States gamble on beating Trump in court

Source: By Maxine Joselow, E&E News reporter • Posted: Thursday, September 26, 2019

New Mexico, Minnesota and other states may be forging ahead with tougher clean car standards because they expect to prevail over the Trump administration in court, observers said.

Both New Mexico and Minnesota this week pledged to adopt California’s more stringent tailpipe pollution rules (E&E News PM, Sept. 25).

The states vowed to press ahead with their plans, despite the Trump administration’s proposed revocation last week of California’s Clean Air Act waiver for greenhouse gases.

The waiver enshrines the Golden State’s legal authority to set the tougher tailpipe pollution rules. And under Section 177 of the Clean Air Act, other states can choose to adopt those rules. Thirteen states and the District of Columbia have already done so, representing more than 40% of vehicle sales in the country.

The Trump administration argues California and its allies have been illegally setting fuel economy standards for decades. It contends that states are preempted from setting their own standards by the 1975 Energy Policy and Conservation Act (EPCA), which gives that power solely to the Department of Transportation.

But New Mexico, Minnesota and other states clearly expect this argument won’t hold up in court, said Andrew Linhardt, deputy director of advocacy for the Sierra Club’s Clean Transportation for All campaign.

“I’m sure all of the Section 177 states are pretty nervous about these attacks on the Clean Air Act,” Linhardt said. “But we feel pretty confident in their legal arguments. … We feel pretty confident that the Section 177 states will prevail.”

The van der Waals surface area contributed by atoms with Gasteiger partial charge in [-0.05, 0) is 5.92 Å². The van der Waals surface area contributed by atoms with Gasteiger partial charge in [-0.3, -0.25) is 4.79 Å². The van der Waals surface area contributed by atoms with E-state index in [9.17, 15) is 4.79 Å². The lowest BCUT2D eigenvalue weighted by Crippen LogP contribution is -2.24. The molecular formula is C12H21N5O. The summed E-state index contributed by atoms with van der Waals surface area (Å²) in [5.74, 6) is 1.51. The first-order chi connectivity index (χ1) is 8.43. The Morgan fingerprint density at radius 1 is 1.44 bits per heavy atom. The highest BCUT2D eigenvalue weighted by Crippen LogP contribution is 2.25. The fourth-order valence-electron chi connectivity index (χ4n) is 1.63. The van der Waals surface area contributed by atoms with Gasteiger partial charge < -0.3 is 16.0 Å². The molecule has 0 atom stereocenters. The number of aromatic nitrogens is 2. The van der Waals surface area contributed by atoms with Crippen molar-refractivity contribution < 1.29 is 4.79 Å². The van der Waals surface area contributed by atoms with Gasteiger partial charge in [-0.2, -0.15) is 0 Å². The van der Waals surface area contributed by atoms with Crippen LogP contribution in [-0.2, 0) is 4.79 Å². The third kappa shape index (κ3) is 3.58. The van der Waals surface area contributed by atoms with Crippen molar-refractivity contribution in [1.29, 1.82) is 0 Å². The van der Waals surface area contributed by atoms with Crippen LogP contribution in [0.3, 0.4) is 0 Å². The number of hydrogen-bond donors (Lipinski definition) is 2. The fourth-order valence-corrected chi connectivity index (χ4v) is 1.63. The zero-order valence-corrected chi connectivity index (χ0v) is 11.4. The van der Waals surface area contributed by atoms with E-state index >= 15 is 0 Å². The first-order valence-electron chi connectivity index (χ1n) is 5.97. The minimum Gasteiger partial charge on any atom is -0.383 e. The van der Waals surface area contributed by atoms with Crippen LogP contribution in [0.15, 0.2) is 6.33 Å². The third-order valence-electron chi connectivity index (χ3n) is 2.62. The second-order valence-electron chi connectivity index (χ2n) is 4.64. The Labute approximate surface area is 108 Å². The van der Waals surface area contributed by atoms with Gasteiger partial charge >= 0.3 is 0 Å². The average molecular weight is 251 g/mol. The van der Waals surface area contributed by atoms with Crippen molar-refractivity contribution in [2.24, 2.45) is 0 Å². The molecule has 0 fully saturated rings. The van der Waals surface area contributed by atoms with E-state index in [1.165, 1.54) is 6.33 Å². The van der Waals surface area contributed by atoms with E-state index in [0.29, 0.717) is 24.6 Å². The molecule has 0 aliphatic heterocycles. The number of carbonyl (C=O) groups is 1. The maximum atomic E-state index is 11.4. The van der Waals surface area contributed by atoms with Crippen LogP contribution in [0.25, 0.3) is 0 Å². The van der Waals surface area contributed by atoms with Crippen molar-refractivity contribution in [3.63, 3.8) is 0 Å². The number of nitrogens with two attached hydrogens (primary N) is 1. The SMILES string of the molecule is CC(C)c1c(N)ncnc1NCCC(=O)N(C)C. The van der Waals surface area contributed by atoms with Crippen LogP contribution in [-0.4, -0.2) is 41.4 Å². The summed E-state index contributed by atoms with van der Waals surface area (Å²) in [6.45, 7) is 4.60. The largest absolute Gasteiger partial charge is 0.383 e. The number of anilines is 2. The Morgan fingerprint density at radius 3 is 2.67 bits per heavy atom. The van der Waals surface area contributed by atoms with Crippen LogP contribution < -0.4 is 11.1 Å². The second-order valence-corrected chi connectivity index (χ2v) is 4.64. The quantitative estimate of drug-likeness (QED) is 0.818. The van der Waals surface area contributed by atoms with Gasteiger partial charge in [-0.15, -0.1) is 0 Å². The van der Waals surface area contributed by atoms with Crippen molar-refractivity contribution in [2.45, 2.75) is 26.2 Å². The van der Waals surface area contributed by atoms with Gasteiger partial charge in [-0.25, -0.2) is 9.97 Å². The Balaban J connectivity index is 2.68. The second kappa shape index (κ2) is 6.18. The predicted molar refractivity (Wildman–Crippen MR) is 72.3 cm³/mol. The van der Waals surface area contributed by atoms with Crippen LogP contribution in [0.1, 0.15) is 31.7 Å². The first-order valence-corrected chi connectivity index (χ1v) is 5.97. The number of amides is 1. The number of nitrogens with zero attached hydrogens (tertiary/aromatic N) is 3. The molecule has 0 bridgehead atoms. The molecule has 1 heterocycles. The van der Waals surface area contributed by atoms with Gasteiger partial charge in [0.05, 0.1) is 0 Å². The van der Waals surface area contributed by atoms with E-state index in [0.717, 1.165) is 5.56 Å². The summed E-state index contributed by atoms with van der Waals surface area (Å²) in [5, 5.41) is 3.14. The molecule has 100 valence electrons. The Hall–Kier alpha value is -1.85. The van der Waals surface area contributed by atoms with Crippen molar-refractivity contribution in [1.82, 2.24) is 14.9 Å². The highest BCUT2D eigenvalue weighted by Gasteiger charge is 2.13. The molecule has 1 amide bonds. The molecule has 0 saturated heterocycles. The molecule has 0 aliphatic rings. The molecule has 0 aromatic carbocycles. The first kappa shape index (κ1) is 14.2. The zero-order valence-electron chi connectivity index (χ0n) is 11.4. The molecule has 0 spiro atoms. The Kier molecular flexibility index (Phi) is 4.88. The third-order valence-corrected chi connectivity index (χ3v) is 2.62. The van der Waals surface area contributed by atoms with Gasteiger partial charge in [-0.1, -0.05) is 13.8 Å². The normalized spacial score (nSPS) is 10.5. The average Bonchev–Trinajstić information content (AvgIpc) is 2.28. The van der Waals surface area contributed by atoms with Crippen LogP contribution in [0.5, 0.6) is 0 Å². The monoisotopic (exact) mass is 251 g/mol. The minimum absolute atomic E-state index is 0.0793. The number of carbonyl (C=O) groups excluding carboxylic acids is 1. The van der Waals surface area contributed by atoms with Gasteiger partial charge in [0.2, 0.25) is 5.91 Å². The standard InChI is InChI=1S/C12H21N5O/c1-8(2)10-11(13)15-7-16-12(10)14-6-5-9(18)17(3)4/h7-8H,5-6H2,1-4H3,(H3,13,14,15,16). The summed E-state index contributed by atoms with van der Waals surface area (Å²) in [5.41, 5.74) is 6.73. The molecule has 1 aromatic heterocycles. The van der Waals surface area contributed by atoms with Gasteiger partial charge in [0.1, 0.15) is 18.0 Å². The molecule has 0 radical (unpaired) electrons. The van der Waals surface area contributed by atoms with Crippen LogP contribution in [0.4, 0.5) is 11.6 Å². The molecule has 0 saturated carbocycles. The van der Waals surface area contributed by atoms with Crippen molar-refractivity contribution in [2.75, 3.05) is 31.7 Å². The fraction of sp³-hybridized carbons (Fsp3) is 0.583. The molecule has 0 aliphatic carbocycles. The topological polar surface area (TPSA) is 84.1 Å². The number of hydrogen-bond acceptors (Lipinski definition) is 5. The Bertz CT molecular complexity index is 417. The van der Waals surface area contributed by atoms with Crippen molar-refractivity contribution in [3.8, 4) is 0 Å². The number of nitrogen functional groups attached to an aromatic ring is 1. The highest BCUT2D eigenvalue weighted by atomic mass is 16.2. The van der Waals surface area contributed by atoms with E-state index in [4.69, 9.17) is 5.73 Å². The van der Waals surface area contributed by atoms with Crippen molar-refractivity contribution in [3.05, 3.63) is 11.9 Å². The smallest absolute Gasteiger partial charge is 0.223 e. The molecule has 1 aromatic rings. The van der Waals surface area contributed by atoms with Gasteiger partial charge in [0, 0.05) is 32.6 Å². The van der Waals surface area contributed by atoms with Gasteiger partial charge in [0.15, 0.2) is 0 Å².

A spokeswoman for New Mexico Gov. Michelle Lujan Grisham (D) agreed.

“New Mexico isn’t waiting for the courts to prove that Trump’s EPA is wrong,” spokeswoman Nora Meyers Sackett said in an email.

The state “is moving forward because it’s the right thing to do for public health, the environment, car manufacturers and consumers,” she added.

Courts have previously rejected similar arguments about preemption by the EPCA.

In the landmark 2007 court case Massachusetts v. EPA, lawyers for the Bush administration tried to argue that the Department of Transportation already set fuel economy standards under EPCA, so EPA shouldn’t have to issue greenhouse gas emissions standards for vehicles under the Clean Air Act.

But the Supreme Court rejected this notion. The court ruled that the two statutes weren’t mutually exclusive and that EPA had the authority to set greenhouse gas emissions limits for cars and light trucks.

Also in 2007, federal courts in California and Vermont rejected auto industry lawsuits that claimed the federal fuel economy standards preempted California’s clean cars program.

In Green Mountain Chrysler Plymouth Dodge Jeep v. Crombie, the Vermont federal district court ruled that state law is “not preempted where the required increase in fuel economy is incidental to the state law’s purpose of assuring protection of public health and welfare under the Clean Air Act.”

Still, even if California prevails over the Trump administration in court, the fate of other Section 177 states remains murkier, said Jack Lienke, regulatory policy director at New York University’s Institute for Policy Integrity.

“Even if this withdrawal of California’s waiver is successfully challenged and California’s standards are reinstated, then we’ll also have to deal with this new EPA interpretation that says whether California has the waiver to set greenhouse gas standards or not, other states can’t adopt it,” Lienke said.

It would be unclear whether other states “actually have the ability to piggyback on the California standards,” he added.

Even without the California standards, though, states have other tools at their disposal for curbing emissions from transportation, such as investing in public transit and electric vehicle charging infrastructure.

In addition, a group of Northeastern and Mid-Atlantic states is working to launch the Transportation and Climate Initiative, a proposed cap-and-trade program for the transportation sector (Climatewire, July 10).

Reporter Jennifer Hijazi contributed.